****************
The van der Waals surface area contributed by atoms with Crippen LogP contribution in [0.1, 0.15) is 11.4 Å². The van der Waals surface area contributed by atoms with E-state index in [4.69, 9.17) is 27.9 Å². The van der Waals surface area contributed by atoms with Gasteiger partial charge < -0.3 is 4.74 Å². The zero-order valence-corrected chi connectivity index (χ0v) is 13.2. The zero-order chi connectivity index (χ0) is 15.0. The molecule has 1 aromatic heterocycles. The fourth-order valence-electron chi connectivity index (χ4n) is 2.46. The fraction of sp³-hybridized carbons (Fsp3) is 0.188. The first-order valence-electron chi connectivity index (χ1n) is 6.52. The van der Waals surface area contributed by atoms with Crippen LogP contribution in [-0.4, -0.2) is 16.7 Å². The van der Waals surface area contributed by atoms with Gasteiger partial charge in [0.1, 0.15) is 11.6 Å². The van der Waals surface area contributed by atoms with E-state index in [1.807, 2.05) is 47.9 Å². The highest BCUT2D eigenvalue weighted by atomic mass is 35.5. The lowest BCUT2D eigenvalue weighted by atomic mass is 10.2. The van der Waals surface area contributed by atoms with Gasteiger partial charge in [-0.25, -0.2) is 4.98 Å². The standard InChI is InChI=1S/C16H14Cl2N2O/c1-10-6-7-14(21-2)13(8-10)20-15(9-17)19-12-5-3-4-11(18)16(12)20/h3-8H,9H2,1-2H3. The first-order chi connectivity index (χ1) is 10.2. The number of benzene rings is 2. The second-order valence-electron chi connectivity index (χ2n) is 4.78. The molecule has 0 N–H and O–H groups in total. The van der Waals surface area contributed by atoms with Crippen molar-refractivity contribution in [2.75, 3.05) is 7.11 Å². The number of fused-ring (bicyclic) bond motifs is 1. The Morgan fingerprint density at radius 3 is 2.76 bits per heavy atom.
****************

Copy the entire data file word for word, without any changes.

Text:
The van der Waals surface area contributed by atoms with Crippen LogP contribution in [0.1, 0.15) is 11.4 Å². The van der Waals surface area contributed by atoms with E-state index in [4.69, 9.17) is 27.9 Å². The van der Waals surface area contributed by atoms with Gasteiger partial charge < -0.3 is 4.74 Å². The zero-order valence-corrected chi connectivity index (χ0v) is 13.2. The zero-order chi connectivity index (χ0) is 15.0. The molecule has 1 aromatic heterocycles. The fourth-order valence-electron chi connectivity index (χ4n) is 2.46. The fraction of sp³-hybridized carbons (Fsp3) is 0.188. The first-order valence-electron chi connectivity index (χ1n) is 6.52. The van der Waals surface area contributed by atoms with Crippen LogP contribution in [-0.4, -0.2) is 16.7 Å². The van der Waals surface area contributed by atoms with Gasteiger partial charge in [0.1, 0.15) is 11.6 Å². The van der Waals surface area contributed by atoms with E-state index in [1.807, 2.05) is 47.9 Å². The highest BCUT2D eigenvalue weighted by atomic mass is 35.5. The lowest BCUT2D eigenvalue weighted by atomic mass is 10.2. The van der Waals surface area contributed by atoms with Gasteiger partial charge in [-0.25, -0.2) is 4.98 Å². The standard InChI is InChI=1S/C16H14Cl2N2O/c1-10-6-7-14(21-2)13(8-10)20-15(9-17)19-12-5-3-4-11(18)16(12)20/h3-8H,9H2,1-2H3. The first-order chi connectivity index (χ1) is 10.2. The number of benzene rings is 2. The second-order valence-electron chi connectivity index (χ2n) is 4.78. The molecule has 0 N–H and O–H groups in total. The van der Waals surface area contributed by atoms with Crippen molar-refractivity contribution in [2.75, 3.05) is 7.11 Å². The number of fused-ring (bicyclic) bond motifs is 1. The Morgan fingerprint density at radius 3 is 2.76 bits per heavy atom.